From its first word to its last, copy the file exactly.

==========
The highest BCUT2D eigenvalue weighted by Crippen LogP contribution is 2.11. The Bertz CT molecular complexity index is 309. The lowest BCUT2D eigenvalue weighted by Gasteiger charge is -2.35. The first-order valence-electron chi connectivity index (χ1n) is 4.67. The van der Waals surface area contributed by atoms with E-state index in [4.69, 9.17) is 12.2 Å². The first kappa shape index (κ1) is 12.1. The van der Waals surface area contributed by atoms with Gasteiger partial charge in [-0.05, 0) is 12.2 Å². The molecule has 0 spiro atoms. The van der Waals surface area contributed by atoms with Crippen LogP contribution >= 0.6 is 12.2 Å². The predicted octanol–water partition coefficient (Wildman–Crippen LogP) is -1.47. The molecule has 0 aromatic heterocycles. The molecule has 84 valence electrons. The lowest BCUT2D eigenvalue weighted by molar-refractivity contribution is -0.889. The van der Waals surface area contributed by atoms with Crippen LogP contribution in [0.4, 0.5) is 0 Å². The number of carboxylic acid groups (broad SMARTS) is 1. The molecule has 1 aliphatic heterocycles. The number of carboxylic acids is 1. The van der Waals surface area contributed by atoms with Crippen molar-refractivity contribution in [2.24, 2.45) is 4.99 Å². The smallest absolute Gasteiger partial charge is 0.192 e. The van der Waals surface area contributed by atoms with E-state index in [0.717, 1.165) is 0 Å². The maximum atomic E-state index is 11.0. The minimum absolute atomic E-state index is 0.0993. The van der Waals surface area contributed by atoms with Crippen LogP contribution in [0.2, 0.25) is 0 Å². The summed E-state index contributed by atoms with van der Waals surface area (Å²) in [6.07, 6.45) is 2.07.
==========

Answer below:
The highest BCUT2D eigenvalue weighted by Crippen LogP contribution is 2.11. The Bertz CT molecular complexity index is 309. The lowest BCUT2D eigenvalue weighted by Gasteiger charge is -2.35. The first-order valence-electron chi connectivity index (χ1n) is 4.67. The van der Waals surface area contributed by atoms with E-state index in [4.69, 9.17) is 12.2 Å². The first kappa shape index (κ1) is 12.1. The van der Waals surface area contributed by atoms with Gasteiger partial charge in [-0.05, 0) is 12.2 Å². The molecule has 0 spiro atoms. The van der Waals surface area contributed by atoms with Crippen LogP contribution >= 0.6 is 12.2 Å². The predicted octanol–water partition coefficient (Wildman–Crippen LogP) is -1.47. The molecule has 0 aromatic heterocycles. The molecule has 84 valence electrons. The lowest BCUT2D eigenvalue weighted by molar-refractivity contribution is -0.889. The van der Waals surface area contributed by atoms with Crippen LogP contribution in [0.4, 0.5) is 0 Å². The number of carboxylic acid groups (broad SMARTS) is 1. The molecule has 1 aliphatic heterocycles. The number of carboxylic acids is 1. The van der Waals surface area contributed by atoms with Crippen molar-refractivity contribution in [2.24, 2.45) is 4.99 Å². The smallest absolute Gasteiger partial charge is 0.192 e. The van der Waals surface area contributed by atoms with E-state index in [0.717, 1.165) is 0 Å². The maximum atomic E-state index is 11.0. The minimum absolute atomic E-state index is 0.0993. The van der Waals surface area contributed by atoms with Crippen LogP contribution in [0.2, 0.25) is 0 Å². The summed E-state index contributed by atoms with van der Waals surface area (Å²) in [6.07, 6.45) is 2.07.